The dollar suffered fresh losses yesterday, while Asian markets mostly rose as investors await a Federal Reserve policy meeting and the release of big-name earnings results.
But uncertainty surrounding Donald Trump’s presidency continues to drag on sentiment, with Wall Street’s three main indexes ending last week on a negative note.
The single currency extended last week’s rally against the greenback after European Central Bank boss Mario Draghi said policymakers would address its vast stimulus programme by the autumn, fuelling speculation they would start winding it in.
In afternoon trade yesterday the euro bought $1.1668, around two-year highs, with analysts predicting it could break above the $1.1714 mark set in mid-2015.
The dollar was also well down against the yen and pound. The unit has struggled as Trump’s travails – from a probe into his election campaign’s links to Russia to failure to push through health care reforms – dampen expectations he will be able to pass his much-vaunted economic agenda.
“Factoring in the expanding US political sinkhole, which is weighing on broader (dollar) sentiment, it’s unlikely the market has run out of steam,” Stephen Innes, head of Asia-Pacific trading at OANDA, said in a note.
Traders will be watching the Fed’s latest policy meeting, which ends tomorrow, hoping for some guidance on its plans for raising interest rates. Expectations for further increases have been tempered in recent weeks as inflation remains tepid and Trump’s woes grow.
On equities markets, Tokyo’s Nikkei index ended down 0.6 per cent as exporters were hit by the strong yen, while Sydney also shed 0.6 per cent and Singapore was 0.1 per cent off.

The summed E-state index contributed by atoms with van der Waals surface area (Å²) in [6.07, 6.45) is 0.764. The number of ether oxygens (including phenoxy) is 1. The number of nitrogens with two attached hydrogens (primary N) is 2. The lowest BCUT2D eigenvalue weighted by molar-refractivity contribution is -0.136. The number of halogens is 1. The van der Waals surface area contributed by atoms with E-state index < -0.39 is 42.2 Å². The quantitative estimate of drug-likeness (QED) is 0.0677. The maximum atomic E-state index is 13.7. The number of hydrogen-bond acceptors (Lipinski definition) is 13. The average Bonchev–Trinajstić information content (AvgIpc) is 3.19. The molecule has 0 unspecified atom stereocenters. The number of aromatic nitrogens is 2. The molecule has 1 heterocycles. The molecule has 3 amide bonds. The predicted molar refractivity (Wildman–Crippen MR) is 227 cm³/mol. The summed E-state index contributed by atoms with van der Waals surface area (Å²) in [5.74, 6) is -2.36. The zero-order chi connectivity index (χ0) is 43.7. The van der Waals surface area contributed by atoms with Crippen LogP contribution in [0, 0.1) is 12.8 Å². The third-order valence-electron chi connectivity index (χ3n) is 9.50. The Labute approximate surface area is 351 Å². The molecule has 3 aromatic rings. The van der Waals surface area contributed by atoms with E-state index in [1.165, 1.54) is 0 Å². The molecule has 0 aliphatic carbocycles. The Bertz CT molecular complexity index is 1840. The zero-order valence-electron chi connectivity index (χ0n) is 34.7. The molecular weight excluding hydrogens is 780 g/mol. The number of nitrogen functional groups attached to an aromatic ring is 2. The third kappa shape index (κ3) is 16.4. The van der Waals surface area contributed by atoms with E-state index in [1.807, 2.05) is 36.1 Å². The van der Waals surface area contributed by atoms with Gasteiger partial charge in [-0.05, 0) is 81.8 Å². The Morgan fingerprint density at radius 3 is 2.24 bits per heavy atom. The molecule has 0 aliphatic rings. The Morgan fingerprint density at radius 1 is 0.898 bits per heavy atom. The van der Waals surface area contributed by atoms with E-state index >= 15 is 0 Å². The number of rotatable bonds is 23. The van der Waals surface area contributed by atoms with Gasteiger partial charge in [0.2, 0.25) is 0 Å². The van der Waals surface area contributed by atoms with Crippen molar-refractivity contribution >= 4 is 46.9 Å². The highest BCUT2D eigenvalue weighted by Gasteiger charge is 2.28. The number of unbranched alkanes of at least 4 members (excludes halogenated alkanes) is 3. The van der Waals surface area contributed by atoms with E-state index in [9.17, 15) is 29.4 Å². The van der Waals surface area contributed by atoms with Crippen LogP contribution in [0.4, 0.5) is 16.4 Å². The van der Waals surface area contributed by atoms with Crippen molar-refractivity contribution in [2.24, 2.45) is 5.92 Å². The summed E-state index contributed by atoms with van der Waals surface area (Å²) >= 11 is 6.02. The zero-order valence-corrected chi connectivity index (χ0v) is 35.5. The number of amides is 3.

However, other markets managed to recover early losses, with Seoul 0.1 per cent up, while Taipei and Wellington were each 0.2 per cent higher.
There were also gains in Bangkok and Jakarta.
Hong Kong was up 0.5 per cent – having risen for nine of the previous 10 trading days. Shanghai finished 0.4 per cent higher.
Michael McCarthy, chief market strategist at CMC Markets, said, “Japan and the US releases could dominate market thinking. National account components, housing, inflation and consumer related data all drop this week.
“These releases will occur alongside the busiest week of the US corporate reporting season so far and an interest rate decision from the US Federal Reserve.
“This snapshot of two major economies leads into (factory activity) data from China the following week. The outlook for markets may change considerably, especially if recent US economic weakness persists.”
In early European trade London lost 0.2 per cent, Frankfurt shed 0.1 per cent and Paris rose 0.3 per cent.